Net Revenue Example 1

If we use the above numbers for financial analysis, our profits will be 500,000 USD. Now, let us look into why this overstates the actual profit numbers. To be true, we haven’t got 1,000,000 USD in total. People returned 20 laptops, which is 10,000, and we have given a discount of 20% on 200 laptops – That comes out to 40,000 USD. SO, in total, we have 50,000 USD under discount schemes.

Net Revenue Example 1-1

If we use these numbers, we can see that our profit numbers are different when we calculate net revenue and gross revenue.

Example #2

Let us take the example of Warren Buffet. In an era where quantitative hedge funds make billions of calculations a second to invest and companies build straight-lined optical fibers from Chicago to New York to get data faster and better, Buffet is one last triumph of traditional investing.

And he pays very close attention to “Profit Margins.” He can tear through the financial industry’s witchcraft by looking at Profit Margins. How does he calculate them? That is where we will use Net Revenue.

Profit Margins = Net Income/Net Sales.

Keep an eye on ‘net income.’ Every investor looks at multiple numbers and makes a decision. Because of how the financial world works, it is impossible to look at one number and take it as gospel for investing. When people started looking at gross profit, many companies started selling their products at a discount and boosting sales.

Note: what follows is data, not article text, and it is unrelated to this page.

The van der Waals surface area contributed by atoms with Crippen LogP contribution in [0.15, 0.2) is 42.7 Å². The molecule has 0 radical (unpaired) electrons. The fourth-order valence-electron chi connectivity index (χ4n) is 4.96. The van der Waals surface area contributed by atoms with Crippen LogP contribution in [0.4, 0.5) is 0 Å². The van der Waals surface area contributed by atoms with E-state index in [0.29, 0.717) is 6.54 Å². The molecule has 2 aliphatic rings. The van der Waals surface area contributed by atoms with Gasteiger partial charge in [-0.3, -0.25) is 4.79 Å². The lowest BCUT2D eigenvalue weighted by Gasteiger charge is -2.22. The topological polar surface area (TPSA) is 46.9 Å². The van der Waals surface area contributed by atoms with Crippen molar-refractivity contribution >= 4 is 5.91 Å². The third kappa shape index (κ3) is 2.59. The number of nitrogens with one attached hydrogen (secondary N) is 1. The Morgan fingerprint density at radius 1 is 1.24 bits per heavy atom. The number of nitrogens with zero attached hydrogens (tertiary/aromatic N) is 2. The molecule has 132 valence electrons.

Now, everything is overstated. In such situations – Net Revenue is truer than the original numbers. A high number indicates that the company is doing well and vice versa.

Net Revenue vs Gross Revenue

While considering revenues generated, there are two categories of them that one comes across – gross and net revenue. Let us have a look at the differences between the two:

  • Gross revenue is the total revenue generated from the sales, while net revenue is the revenue calculated after the expenses and liabilities are deducted. In short, the latter is the actual revenue figure that stays with the firm.
  • Most of the time, investors are more bothered with gross revenue than with net revenue – because it shows one’s ability to conduct business and progress into a growth structure. On the contrary, the net revenue gives the figure that the firm retains after the liabilities or expenses are deducted.
  • When selling in a new location, it makes more sense to use gross revenue – because it shows us the potential growth rate at the new locations. However, net revenue is the number that matters for all the financial aspects. To see where the profits are high and where they are low, which parts have to be cut and which parts have to be grown, and to make a strategic decision on what to do for more profits.

This has been a guide to What net revenue is and its Definition. Here we discuss the formula to calculate Net Revenue, examples, advantages, and disadvantages. You can learn more about accounting from the following articles –